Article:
Very interesting writeup CrisAnderson27.
So, given the same steel and the same resulting hardness, the goal with both kind of blades is to achieve a good structure of he steel with small uniformly spread carbides to get the desired attributes of the edge. So let's assume the knife makers succeed getting there with both kinds of blades, then there would be no relevant difference in brittleness/chippiness between Honyaki- and clad steel knife edges. Differences would be there if one would not achieve that, meaning you could have a brittle Honyaki- or a brittle clad steel blade edge. I hope i got that right.
Your description/exapmles on the cladding are eye-opening as well.
Last edited by TaJ; 01-15-2014 at 10:55 AM.
Reason: removed full quote
Honyaki is so confusing. There has been other threads that have followed this line of thinking. Then there have been the threads about the difference between a mono steel knife such as the Suisin Inox Honyaki and a traditional Honyaki knife.
What I wonder is what qualities does a honyaki knife have that make it desirable, besides the cool hamon line? I've read that they take a keen edge, edge retention is very good, but they can be difficult to sharpen. Some members have commented that a Honyaki can feel glass like on the stones.
So what kind of user, would need or want a honyaki knife?
Pretty much, yes. But, there are other differences as well, that come into play for other reasons. More on that below.
Originally Posted by TaJ
The first thing I'd like to mention, is all honyaki's are monosteel, its part of the definition. Monosteel means one homogenous piece of steel was used to make it, rather than being clad, or folded/welded like Damascus.
Originally Posted by jaybett
Now, to comment on the rest of your post, and tie in the above quote as well. A honyaki in and of itself...is nothing special. The edge is left harder than most blades, which (all things being equal) will allow greater sharpness and edge retention. However, the whole 'all things being equal' is the catch. That 'cool hamon line' you mentioned, is the mark of an extreme level of quality. It takes a stupid amount of effort, and a fair amount of skill to pull it off on a kitchen knife thin blade. See, a through hardened blade sees a relatively uniform amount of stress in hardening. It may warp a bit, but if its quenched properly it pretty much stays true while being quenched. Anyone with a piece of steel, a way to heat it, and something to quench it in...can pull off a through hardened blade. Most amateur bladesmiths start with through hardened blades for this very reason.
Differentially hardening (honyaki) however, is something else entirely.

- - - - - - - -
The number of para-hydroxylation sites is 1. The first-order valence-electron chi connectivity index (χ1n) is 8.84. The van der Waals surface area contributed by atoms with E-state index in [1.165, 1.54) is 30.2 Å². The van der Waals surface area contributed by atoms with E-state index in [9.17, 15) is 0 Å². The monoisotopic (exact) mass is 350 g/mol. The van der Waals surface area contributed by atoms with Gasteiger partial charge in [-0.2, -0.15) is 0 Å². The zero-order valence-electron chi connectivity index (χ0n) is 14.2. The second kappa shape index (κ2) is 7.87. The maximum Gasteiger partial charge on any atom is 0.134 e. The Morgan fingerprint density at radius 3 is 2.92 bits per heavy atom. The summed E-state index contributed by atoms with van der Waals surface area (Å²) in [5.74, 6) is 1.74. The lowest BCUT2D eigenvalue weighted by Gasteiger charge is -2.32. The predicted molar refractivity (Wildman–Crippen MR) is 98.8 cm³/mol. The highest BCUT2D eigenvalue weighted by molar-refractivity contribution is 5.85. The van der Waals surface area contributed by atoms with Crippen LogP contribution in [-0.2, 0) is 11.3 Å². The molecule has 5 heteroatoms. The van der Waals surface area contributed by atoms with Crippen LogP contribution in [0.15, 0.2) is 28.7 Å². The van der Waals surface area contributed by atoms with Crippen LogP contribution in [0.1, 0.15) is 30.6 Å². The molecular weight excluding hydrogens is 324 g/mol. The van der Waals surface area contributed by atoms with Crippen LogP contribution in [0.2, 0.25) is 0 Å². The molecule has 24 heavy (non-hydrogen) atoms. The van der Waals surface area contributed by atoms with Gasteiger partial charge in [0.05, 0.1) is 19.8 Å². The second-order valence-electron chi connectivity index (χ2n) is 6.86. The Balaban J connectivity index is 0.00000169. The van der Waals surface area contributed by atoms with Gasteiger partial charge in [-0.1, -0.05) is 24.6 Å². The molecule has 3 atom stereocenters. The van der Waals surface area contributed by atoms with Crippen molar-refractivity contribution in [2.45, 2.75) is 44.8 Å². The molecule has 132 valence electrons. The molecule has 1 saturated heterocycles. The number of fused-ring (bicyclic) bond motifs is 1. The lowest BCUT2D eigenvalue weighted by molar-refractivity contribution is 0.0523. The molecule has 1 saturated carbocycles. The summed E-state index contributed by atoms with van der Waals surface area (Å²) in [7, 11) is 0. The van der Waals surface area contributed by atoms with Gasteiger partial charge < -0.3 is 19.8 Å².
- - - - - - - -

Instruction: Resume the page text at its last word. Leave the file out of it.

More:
Imagine a blade heated to about 1500°F. Its not uniform in its thermal mass, since you've added clay to the spin in some random pattern (believe me, the pattern does NOT help here). The blade also tapers from the heel to the tip in thickness and width, and a bit from spine to edge...adding a few other changes in thermal mass, along differing planes. Now...take said knife, and quench it in a medium which will bring the unclayed steel to around 900°F in about 1 second or so. At this point, the thinner exposed steel is freaking out, trapped in a very brittle state, while the thicker clayed steel is cooling along at a much slower, relaxed rate. What's happening right now is the edge steel is trying to rip itself free of the spine steel, and the pattern and tapers are throwing everything else out of whack while its at it. It's absolutely amazing the kind of warpage a thin blade can twist itself into while this process is progressing. If you don't know what you're doing here, you're going to have a failure rate of over 80% (at minimum) with this thin a blade. It takes a cut above in knowledge and experience to pull this kind of thing off with any meaningful level of success. That cool hamon line is the mark of a smith who knows the steel he's working with inside and out, and if he knows that, he's going to know how to bring the best performance out in that steel as well. Now don't get me wrong!! Non honyaki type blades can be made to perform JUST AS WELL in the hands of an experienced smith! We have dozens of examples in the custom makers on this site. But, if the through hardened blade is generic, or unsigned, or from an unknown maker...there's really no guarantee of anything. A hamon is an outward sign of the knowledge, experience, and care given by the blades maker in the creation of it.
And really when you break it down to its most simple form, that's all it comes down to.
That was a great read! Thank you.
That was a very good explanation, Cris A. Very informative reading.
Cris, thank you for explaining. Not only my initial question about the edge characteristics has been answered, you've provided very interesting information on knife making, putting things into perspective for me.
No thanks necessary guys, I'm glad to help.
I'm also going to run some pictures past the mods and see if its ok to post them. They illustrate EXACTLY what I mean when I talk about failed honyaki blades and why making them is such a trial.
Very interesting thread to read. Looking forward to pictures
The mods have approved my pictures. I'll be posting them when I get home shortly.